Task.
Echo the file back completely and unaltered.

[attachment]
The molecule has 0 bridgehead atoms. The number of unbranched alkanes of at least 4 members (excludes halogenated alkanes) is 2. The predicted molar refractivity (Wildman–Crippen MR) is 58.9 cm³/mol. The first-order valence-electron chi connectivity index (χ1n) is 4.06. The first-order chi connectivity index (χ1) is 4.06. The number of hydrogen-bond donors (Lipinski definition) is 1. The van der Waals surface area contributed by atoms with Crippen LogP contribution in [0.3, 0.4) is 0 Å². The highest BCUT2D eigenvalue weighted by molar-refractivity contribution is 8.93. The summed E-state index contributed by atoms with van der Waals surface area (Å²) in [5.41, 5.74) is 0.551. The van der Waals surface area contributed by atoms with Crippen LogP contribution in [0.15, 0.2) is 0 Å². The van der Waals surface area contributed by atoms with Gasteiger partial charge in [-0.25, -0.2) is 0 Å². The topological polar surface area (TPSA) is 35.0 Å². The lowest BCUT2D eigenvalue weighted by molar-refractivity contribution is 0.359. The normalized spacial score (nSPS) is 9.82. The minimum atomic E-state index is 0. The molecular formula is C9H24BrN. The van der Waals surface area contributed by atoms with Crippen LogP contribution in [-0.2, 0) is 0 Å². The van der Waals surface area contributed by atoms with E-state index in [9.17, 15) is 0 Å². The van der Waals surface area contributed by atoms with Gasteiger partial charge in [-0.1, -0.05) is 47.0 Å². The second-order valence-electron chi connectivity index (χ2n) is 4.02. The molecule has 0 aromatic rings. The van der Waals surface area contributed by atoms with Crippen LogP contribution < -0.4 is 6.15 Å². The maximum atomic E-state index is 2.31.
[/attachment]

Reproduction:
The molecule has 0 bridgehead atoms. The number of unbranched alkanes of at least 4 members (excludes halogenated alkanes) is 2. The predicted molar refractivity (Wildman–Crippen MR) is 58.9 cm³/mol. The first-order valence-electron chi connectivity index (χ1n) is 4.06. The first-order chi connectivity index (χ1) is 4.06. The number of hydrogen-bond donors (Lipinski definition) is 1. The van der Waals surface area contributed by atoms with Crippen LogP contribution in [0.3, 0.4) is 0 Å². The highest BCUT2D eigenvalue weighted by molar-refractivity contribution is 8.93. The summed E-state index contributed by atoms with van der Waals surface area (Å²) in [5.41, 5.74) is 0.551. The van der Waals surface area contributed by atoms with Crippen LogP contribution in [0.15, 0.2) is 0 Å². The van der Waals surface area contributed by atoms with Gasteiger partial charge in [-0.25, -0.2) is 0 Å². The topological polar surface area (TPSA) is 35.0 Å². The lowest BCUT2D eigenvalue weighted by molar-refractivity contribution is 0.359. The normalized spacial score (nSPS) is 9.82. The minimum atomic E-state index is 0. The molecular formula is C9H24BrN. The van der Waals surface area contributed by atoms with Crippen LogP contribution in [-0.2, 0) is 0 Å². The van der Waals surface area contributed by atoms with E-state index in [9.17, 15) is 0 Å². The van der Waals surface area contributed by atoms with Gasteiger partial charge in [-0.1, -0.05) is 47.0 Å². The second-order valence-electron chi connectivity index (χ2n) is 4.02. The molecule has 0 aromatic rings. The van der Waals surface area contributed by atoms with Crippen LogP contribution < -0.4 is 6.15 Å². The maximum atomic E-state index is 2.31.